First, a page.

Monday, December 9, 2013

Crossed Love and Swords (USA, 1915)

This comedy has really stood the test of time and still stands out today. Being grounded on absurd and nonsense situations, it can still make people laugh. One of best performances of the film is delivered by Al St. John, the highly acrobatic nephew of famous Roscoe “Fatty” Arbuckle, who was very different from his uncle not only physically, but also in comedic style. Having a steady career in silent-era comedies, he also made a name for himself in westerns during the talkie era.
The film starts in a party where social climbers gather, as it says one of intertitles. After some weird dancing and matrimonial arguments, we see Al St. John, who becomes instantly popular among the women at the party. 

However, regardless of how good Al St. John is in the film, the acting of a great scene-stealer, and one of the most menacing creatures ever produced by a film, must be emphasized. There is no Frankenstein, there is no Dracula, there is Fido, the poodle. Lol! The dog was owned by the always-competent Louise Fazenda, a sophisticated woman to whom both Al St. John and his “bossom friend” are attracted. Apparently their attraction for the same woman shakes their friendship and Fido was the victim of St. John’s friend rage after he realized that his friend was being too friendly with the woman he liked. 

Fido embodied very well the old comedic joke of the coward who got to succeed in his adversities due to luck and good intentions. Fido’s complete helpless look while the craziest situations happened around him added some more laughs to the scenes, specially when he shivered and stood on his rear paws. 

The dog was unfortunately caught in the fight of two friends for the love of Fazenda and ended up being put adrift. Then, the film starts getting even more bizarre when hostilities peak into a duel with swords while poor little Fido was all alone on the lake trying to fight for his life. After a crazy duel involving swords on men’s butts and some attempted cheating, Fido is finally found and the guys are called to save the poor little poodle before it’s too late.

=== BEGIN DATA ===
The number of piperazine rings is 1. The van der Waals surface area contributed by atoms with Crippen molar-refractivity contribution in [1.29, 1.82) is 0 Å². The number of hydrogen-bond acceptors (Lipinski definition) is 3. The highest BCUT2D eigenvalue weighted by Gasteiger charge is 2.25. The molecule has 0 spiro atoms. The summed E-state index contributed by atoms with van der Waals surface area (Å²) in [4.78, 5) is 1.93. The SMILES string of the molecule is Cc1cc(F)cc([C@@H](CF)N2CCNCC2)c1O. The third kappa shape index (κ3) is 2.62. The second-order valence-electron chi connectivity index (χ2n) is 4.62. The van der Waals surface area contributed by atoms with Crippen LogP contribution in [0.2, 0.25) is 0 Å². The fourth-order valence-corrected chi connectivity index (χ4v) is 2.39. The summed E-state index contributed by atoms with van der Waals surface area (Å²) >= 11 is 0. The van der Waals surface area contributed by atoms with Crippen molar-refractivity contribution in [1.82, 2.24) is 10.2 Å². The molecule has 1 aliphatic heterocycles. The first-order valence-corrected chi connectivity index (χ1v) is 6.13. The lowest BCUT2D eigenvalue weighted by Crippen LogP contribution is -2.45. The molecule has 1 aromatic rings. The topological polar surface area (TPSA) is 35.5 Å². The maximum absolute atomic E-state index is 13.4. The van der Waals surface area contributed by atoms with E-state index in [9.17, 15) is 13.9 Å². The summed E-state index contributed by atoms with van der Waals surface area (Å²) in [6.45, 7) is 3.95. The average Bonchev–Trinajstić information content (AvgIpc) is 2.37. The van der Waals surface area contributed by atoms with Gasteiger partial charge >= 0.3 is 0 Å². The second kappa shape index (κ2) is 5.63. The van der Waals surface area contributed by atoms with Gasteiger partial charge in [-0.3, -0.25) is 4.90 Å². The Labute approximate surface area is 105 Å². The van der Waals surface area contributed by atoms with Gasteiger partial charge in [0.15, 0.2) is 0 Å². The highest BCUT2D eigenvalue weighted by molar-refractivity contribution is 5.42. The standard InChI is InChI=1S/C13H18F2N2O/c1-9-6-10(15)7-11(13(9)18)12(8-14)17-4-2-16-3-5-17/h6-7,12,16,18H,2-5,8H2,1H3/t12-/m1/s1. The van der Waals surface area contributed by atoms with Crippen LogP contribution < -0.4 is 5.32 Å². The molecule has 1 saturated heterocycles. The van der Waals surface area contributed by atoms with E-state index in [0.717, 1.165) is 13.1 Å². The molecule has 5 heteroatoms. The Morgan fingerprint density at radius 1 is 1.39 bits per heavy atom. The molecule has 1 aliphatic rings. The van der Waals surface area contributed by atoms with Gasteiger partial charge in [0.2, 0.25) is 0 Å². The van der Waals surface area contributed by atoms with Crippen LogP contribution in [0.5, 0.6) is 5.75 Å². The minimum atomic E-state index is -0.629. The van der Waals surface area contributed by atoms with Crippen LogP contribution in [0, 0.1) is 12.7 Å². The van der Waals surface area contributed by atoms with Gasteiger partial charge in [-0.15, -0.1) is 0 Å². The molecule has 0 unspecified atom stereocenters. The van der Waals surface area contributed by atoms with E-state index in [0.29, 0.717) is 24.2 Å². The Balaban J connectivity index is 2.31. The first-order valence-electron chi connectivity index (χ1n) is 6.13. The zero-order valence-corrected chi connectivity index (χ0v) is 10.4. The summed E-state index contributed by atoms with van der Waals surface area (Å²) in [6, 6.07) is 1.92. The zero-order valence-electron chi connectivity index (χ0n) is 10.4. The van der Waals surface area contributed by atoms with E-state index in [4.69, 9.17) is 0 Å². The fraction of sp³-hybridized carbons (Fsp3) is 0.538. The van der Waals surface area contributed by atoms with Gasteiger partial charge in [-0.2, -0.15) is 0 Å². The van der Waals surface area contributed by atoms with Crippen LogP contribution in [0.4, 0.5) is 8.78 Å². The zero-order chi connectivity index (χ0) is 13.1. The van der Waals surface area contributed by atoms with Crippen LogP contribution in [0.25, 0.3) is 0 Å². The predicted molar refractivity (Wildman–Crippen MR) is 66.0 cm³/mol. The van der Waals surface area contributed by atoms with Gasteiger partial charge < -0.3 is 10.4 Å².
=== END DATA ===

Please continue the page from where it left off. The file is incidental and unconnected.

The dog was found shivering, on his rear paws, wet, and looking as if he would fall apart at any moment. This is perhaps the funniest moment of the film. And the worst was about to happen: Fido was at the point of being attacked by a crocodile. Fortunately, both Fazenda’s suitors get to jump in the lake and save the dog. Something that is noteworthy is the fact that although those men swam and spent some time on the water, their fake moustaches bravely resisted and did not fall off. They were probably quite well-attached to their faces.
All in all, with a competent gag and a comedy focused on quite crazy situations and the acting of an excellent and funny dog, this is a fine example of a film by Keystone studios at its top form.

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